The same is also true of Airbourne on the Main Stage. They hit like a force of nature and their set is unrelenting. Sure, they’re a dumbo, straight-ahead barrel of boogie clichés, but that’s what you need at this juncture. They get the energy levels right up, ready for the last lap. As the Aussies strut offstage, one person buying a Ramblin’ Man T-shirt explains that it’s for future recognition. “In ten years’ time, I might be sitting in a pub wearing this shirt and someone might come up to me and say, ‘Hey, I was also there!’ It’s that community thing in rock.” And that’s how it feels this weekend – there’s a real communal spirit.

Walter Trout has a big crowd packed in front of the Blues Stage, and rightly so as he’s one of the foremost exponents of the craft. But he also shows his sense of gallows humour. Early on, in recognition of his recent, serious health issues, he says: “It’s great to be here. Mind you, for me it’s great to be anywhere!”

Hawkwind bring a little space-dust magic to the Prog Stage, with a set that pulls in classics such as Assault And Battery and Hassan I Sahba, as well as material from recent album The Machine Stops, “Our chart album!” vocalist Mr Dibbs proclaims proudly. They conclude with the inevitable Silver Machine, to a roar of approval.

You know what you’ll get with Thunder, and that’s why they’re so popular. Their set on the Main Stage is brimming with songs everyone knows, from Higher Ground to Love Walked In and Dirty Love. Danny Bowes even gets people doing what appear to be fitness workouts. It’s part of the Thunder appeal, and even Bowes’s dreaded dad dancing seems appropriate.

Warren Haynes headlines the Blues Stage, and he rightly attracts a big audience to soak up his consummate vibe. The man gets the best out of both his music and the fans.

There are a clutch of people who are keen to see Procol Harum headline the Prog Stage just to hear mainman Gary Brooker, MBE (as he’s introduced during the set) sing that song. But as the band show across a wide-ranging historic musical tour, there’s so much more to them than this. We get Homburg (one punter is especially disappointed to have missed this!), Conquistador, An Old English Dream and Salty Dog, before A Whiter Shade Of Pale is duly paraded. Brooker’s voice sounds startlingly sharp throughout, and he regularly shows a sense of self‑deprecating humour.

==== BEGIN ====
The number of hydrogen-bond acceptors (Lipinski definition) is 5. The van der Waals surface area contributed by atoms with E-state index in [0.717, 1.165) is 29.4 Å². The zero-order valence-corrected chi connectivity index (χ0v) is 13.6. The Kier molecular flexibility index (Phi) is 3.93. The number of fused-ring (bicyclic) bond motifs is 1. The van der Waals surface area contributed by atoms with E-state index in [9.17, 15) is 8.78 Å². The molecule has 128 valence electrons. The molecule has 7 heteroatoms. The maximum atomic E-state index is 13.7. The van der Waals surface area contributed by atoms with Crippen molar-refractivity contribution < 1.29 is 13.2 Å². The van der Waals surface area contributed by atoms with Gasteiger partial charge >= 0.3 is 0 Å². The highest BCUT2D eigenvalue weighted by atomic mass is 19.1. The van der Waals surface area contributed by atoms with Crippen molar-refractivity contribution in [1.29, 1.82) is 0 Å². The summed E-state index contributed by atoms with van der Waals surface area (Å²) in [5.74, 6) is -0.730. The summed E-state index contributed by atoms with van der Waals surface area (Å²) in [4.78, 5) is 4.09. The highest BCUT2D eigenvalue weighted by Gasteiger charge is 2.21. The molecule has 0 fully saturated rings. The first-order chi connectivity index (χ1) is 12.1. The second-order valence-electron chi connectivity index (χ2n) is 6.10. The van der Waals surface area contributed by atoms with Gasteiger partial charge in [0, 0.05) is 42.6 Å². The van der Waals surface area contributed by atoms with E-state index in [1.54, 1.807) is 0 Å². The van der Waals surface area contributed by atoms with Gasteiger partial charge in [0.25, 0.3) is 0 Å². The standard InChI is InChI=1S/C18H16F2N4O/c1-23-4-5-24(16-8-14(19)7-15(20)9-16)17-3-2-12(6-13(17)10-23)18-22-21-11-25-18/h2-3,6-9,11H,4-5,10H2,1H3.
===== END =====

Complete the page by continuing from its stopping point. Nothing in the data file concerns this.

There were doubts expressed by some as to the wisdom of having Black Stone Cherry headlining the Main Stage. After this high-stepping, vaulting 90 minutes of manic, southern-flavoured ecstasy, all doubts are swept away. This band now belong on the biggest stages – they have the acumen, pacing and personality to take on this role. They use House Of Pain’s Jump Around as their intro, and it does get everyone jumping, and from Me And Mary Jane onwards, it’s rapid-fire rounds of great songs, the band having an ebullient rapport with the thousands of fans.

They crank out a suitably saddle-sore cover of George Thorogood’s Bad To The Bone and end the main set with the anthemic chant-along Blame It On The Boom Boom. The encore begins with the appropriate The Rambler, before they close their set, and the festival, with a crackling homage to Lemmy via Ace Of Spades.

As everyone files out, somebody says: “I don’t wanna leave. I want two or three more days here!”

Many vocally agree with this proclamation. Ramblin’ Man has become a fully fledged part of the rock summer. From prams to power chords, this year’s event was a winner.

Malcolm Dome

Malcolm Dome had an illustrious and celebrated career which stretched back to working for Record Mirror magazine in the late 70s and Metal Fury in the early 80s before joining Kerrang! at its launch in 1981. His first book, Encyclopedia Metallica, published in 1981, may have been the inspiration for the name of a certain band formed that same year. Dome is also credited with inventing the term "thrash metal" while writing about the Anthrax song Metal Thrashing Mad in 1984. With the launch of Classic Rock magazine in 1998 he became involved with that title, sister magazine Metal Hammer, and was a contributor to Prog magazine since its inception in 2009. He died in 2021